DALLAS – Collectors of horror movie posters relish that frisson of terror generated by classic monsters. Demand for rarities rules the marketplace. Possessed by specialist passion, buyers are willing to pay ever higher prices for the most sought-after titles. At the top of everyone’s wish list are the chilling horror films of the silent 1920s and early 1930s.
Late in 2014, Heritage Auctions in Dallas achieved a record price of $478,000 for a unique full-color stone litho one sheet poster for London after Midnight (1927) starring noted make-up master Lon Chaney (1883-1930) in the dual role of monster and Scotland Yard inspector. The silent moving picture is now lost, but the poster lived on. Earlier the same year, a one-sheet poster for Chaney’s 1925 The Phantom of the Opera – one of only four known – brought $203,150; that example had formerly been in the collection of actor Nicholas Cage who has made his own contributions to the horror genre.
Grey Smith, Heritage Auctions’ poster expert, knows every twist of the market: “Those early films have a classic aura. Lon Chaney’s films have special appeal because he died when he was relatively young. When sound became the vogue, a lot of posters for silent films were relegated to storage. Many were later destroyed or thrown out – there’s far greater demand than supply. So many of those important posters were snapped up by collectors years ago, whenever they came on the market. People gathered them up, and they haven’t seen the light of day ever since.”
Posters are ephemeral paper, victims of neglect, fire and the ravages of time. New discoveries come with interesting tales. The consignor of London after Midnight had inherited movie posters from a grandfather who once worked in a theater. A magnificent Style C three sheet for Frankenstein (1931) was discovered when an adventurous film buff, looking for old equipment, excavated a long-boarded up projection booth on Long Island. Originally posted on Craig’s List, the 6-foot image found its way to Heritage, where it sold for $358,500 in March 2015.
Smith explains the terminology: “A one-sheet is 27 inches x 41 inches – the size of a litho bed in that time, and the typical size that is still used in theaters today. If you turn that on edge and stacked up three of them – that’s a three sheet. When they want to print something bigger, they would combine smaller elements. They didn’t create as many and they are more fragile. Through the years, attrition of larger posters was greater.” Posters constructed of three or six lithographed elements were bulky to store; many were discarded if not used, or sections of the composition may be missing.
Heritage’s online guide to movie poster collecting lists three points that contribute to a poster’s value. There must be a demand for that particular movie title, for example, Dracula (1931) or The Mummy (1932); old posters for unremembered films are hard to sell. Graphics do matter – dramatic depictions of monsters at work created by an accomplished artist are most desirable. Finally, condition is important for any work on paper. The next cataloged Vintage Movie Posters Signature Auction will be Nov. 21-22.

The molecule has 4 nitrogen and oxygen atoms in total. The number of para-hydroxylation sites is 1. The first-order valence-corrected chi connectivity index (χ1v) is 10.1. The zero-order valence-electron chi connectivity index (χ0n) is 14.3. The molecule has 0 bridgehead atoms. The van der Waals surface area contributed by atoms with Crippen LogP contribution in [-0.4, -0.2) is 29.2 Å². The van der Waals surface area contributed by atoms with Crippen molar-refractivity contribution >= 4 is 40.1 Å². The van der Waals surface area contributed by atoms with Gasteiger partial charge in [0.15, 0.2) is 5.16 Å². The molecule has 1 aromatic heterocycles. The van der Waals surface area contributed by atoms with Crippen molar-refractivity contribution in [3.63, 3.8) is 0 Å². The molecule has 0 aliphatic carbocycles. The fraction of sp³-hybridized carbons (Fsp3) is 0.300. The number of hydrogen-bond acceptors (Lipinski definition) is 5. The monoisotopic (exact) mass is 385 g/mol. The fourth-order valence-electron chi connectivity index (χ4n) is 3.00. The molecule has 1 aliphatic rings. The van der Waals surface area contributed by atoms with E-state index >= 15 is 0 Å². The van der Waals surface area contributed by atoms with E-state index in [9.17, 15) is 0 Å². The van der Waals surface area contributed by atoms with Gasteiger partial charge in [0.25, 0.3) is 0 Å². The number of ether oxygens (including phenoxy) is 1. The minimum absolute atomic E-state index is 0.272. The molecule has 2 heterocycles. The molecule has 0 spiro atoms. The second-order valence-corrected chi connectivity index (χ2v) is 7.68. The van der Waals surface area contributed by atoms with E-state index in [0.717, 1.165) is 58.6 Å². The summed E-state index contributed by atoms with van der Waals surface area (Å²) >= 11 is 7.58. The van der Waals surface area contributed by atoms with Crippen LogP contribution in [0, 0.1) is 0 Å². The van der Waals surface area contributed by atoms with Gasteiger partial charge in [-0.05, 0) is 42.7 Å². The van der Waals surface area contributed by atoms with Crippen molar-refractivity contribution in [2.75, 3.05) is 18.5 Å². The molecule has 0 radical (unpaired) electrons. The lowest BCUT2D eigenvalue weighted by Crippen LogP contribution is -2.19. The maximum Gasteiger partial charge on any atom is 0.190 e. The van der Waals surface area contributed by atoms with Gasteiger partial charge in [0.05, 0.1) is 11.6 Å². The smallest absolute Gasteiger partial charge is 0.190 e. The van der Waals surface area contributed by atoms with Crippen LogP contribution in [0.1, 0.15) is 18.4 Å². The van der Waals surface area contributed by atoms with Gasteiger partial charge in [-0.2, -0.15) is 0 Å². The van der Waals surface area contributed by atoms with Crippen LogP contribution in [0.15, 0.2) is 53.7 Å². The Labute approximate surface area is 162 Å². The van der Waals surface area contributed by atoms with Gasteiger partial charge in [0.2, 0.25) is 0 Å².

Horror has remained a popular genre throughout the history of films. Collectors can focus on later eras and gather decorative selections at more affordable prices. Posters are plentiful for the popular monster and science fiction films of the 1950s and 1960s. American realist artist Reynold Brown (1917-1991) was a prolific creator of high-impact film posters. The talent he expended on promos for Ben-Hur and Spartacus was also evident in his work on monster movies, such as Creature from the Black Lagoon (1954) and Attack of the 50 Foot Woman (1958), where a really large female became the threat and not the threatened. Both are up for sale in Christie’s London Nov. 5 posters auction where they carry a $9,000-$12,000 estimate, and the firm also offers movie posters in online auctions.
And if the scariest thing you ever witnessed was the pop-up monster in the Alien series, Smith advises, go with your frantically beating heart: “Alien in itself is considered a Every adult has seen the original Ridley Scott film. The advance poster for that brings $600-$800 or more – good money for a 1979 poster that assuredly will become more valuable over time. A one sheet for the Night of the Living Dead – the 1968 George Romero zombie film – brings $1,000-$1,500, if not more. Look at the images and pick out what appeals to you, the posters from your favorite films. You must collect what you love – otherwise, it’s just an investment commodity.”
Collectors entering the vintage poster field must learn to avoid replicas, reprints and downright forgeries. Buy only from reputable dealers who provide accurate descriptions of the age and condition of the example. Find a spot on the reference shelf for The Overstreet Guide to Collecting Movie Posters by Amanda Sheriff, a new publication from Gemstone on sale in November.
A prime source for movie posters of all types is LiveAuctioneers.
By KARLA KLEIN ALBERTSON